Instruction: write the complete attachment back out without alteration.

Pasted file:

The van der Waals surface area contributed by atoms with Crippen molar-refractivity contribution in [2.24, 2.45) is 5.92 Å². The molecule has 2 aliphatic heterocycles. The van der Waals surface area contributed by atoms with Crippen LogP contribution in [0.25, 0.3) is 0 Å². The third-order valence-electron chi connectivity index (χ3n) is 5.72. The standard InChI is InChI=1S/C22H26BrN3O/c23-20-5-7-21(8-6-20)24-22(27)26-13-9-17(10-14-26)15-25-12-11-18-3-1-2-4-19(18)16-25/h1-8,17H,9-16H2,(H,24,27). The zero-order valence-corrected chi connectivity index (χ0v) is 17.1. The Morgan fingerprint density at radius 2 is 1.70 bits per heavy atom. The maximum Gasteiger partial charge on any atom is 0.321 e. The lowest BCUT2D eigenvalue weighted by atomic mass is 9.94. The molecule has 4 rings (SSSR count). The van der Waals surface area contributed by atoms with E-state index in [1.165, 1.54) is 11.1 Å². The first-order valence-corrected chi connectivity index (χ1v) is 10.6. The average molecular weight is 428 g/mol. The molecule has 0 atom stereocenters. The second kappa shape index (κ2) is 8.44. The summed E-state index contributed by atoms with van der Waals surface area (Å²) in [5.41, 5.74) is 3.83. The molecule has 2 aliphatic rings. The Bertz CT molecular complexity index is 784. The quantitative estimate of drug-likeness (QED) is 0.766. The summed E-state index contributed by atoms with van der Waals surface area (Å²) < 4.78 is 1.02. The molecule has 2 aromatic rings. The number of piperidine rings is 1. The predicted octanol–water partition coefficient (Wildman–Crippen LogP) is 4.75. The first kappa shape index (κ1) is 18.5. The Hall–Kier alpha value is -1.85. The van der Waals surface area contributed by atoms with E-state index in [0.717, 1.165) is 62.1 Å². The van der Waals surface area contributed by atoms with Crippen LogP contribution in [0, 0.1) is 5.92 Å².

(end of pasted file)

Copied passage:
The van der Waals surface area contributed by atoms with Crippen molar-refractivity contribution in [2.24, 2.45) is 5.92 Å². The molecule has 2 aliphatic heterocycles. The van der Waals surface area contributed by atoms with Crippen LogP contribution in [0.25, 0.3) is 0 Å². The third-order valence-electron chi connectivity index (χ3n) is 5.72. The standard InChI is InChI=1S/C22H26BrN3O/c23-20-5-7-21(8-6-20)24-22(27)26-13-9-17(10-14-26)15-25-12-11-18-3-1-2-4-19(18)16-25/h1-8,17H,9-16H2,(H,24,27). The zero-order valence-corrected chi connectivity index (χ0v) is 17.1. The Morgan fingerprint density at radius 2 is 1.70 bits per heavy atom. The maximum Gasteiger partial charge on any atom is 0.321 e. The lowest BCUT2D eigenvalue weighted by atomic mass is 9.94. The molecule has 4 rings (SSSR count). The van der Waals surface area contributed by atoms with E-state index in [1.165, 1.54) is 11.1 Å². The first-order valence-corrected chi connectivity index (χ1v) is 10.6. The average molecular weight is 428 g/mol. The molecule has 0 atom stereocenters. The second kappa shape index (κ2) is 8.44. The summed E-state index contributed by atoms with van der Waals surface area (Å²) in [5.41, 5.74) is 3.83. The molecule has 2 aliphatic rings. The Bertz CT molecular complexity index is 784. The quantitative estimate of drug-likeness (QED) is 0.766. The summed E-state index contributed by atoms with van der Waals surface area (Å²) < 4.78 is 1.02. The molecule has 2 aromatic rings. The number of piperidine rings is 1. The predicted octanol–water partition coefficient (Wildman–Crippen LogP) is 4.75. The first kappa shape index (κ1) is 18.5. The Hall–Kier alpha value is -1.85. The van der Waals surface area contributed by atoms with E-state index in [0.717, 1.165) is 62.1 Å². The van der Waals surface area contributed by atoms with Crippen LogP contribution in [0, 0.1) is 5.92 Å².